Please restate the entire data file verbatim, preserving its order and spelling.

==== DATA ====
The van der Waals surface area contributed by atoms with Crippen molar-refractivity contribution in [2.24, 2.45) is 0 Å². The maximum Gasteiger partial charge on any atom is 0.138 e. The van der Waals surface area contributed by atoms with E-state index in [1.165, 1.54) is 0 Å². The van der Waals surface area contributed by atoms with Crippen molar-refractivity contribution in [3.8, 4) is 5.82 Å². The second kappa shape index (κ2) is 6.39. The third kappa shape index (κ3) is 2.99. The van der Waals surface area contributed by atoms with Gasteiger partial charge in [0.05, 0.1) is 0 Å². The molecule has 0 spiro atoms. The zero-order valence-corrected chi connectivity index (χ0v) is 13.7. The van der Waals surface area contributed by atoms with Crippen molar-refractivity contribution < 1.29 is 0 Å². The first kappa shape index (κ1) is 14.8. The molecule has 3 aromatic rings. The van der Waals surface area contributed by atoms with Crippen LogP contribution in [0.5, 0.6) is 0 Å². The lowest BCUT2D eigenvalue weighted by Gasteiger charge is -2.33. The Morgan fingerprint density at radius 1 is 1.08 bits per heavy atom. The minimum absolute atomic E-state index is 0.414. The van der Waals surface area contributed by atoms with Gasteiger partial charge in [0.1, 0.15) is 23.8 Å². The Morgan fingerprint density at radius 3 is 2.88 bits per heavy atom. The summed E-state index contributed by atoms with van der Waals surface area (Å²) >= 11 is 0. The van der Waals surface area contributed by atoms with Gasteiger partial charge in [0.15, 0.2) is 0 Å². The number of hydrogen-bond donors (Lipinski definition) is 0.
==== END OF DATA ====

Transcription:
The van der Waals surface area contributed by atoms with Crippen molar-refractivity contribution in [2.24, 2.45) is 0 Å². The maximum Gasteiger partial charge on any atom is 0.138 e. The van der Waals surface area contributed by atoms with E-state index in [1.165, 1.54) is 0 Å². The van der Waals surface area contributed by atoms with Crippen molar-refractivity contribution in [3.8, 4) is 5.82 Å². The second kappa shape index (κ2) is 6.39. The third kappa shape index (κ3) is 2.99. The van der Waals surface area contributed by atoms with Gasteiger partial charge in [0.05, 0.1) is 0 Å². The molecule has 0 spiro atoms. The zero-order valence-corrected chi connectivity index (χ0v) is 13.7. The van der Waals surface area contributed by atoms with Crippen molar-refractivity contribution < 1.29 is 0 Å². The first kappa shape index (κ1) is 14.8. The molecule has 3 aromatic rings. The van der Waals surface area contributed by atoms with Crippen LogP contribution in [0.5, 0.6) is 0 Å². The lowest BCUT2D eigenvalue weighted by Gasteiger charge is -2.33. The Morgan fingerprint density at radius 1 is 1.08 bits per heavy atom. The minimum absolute atomic E-state index is 0.414. The van der Waals surface area contributed by atoms with Gasteiger partial charge in [0.1, 0.15) is 23.8 Å². The Morgan fingerprint density at radius 3 is 2.88 bits per heavy atom. The summed E-state index contributed by atoms with van der Waals surface area (Å²) >= 11 is 0. The van der Waals surface area contributed by atoms with Gasteiger partial charge in [0.15, 0.2) is 0 Å². The number of hydrogen-bond donors (Lipinski definition) is 0.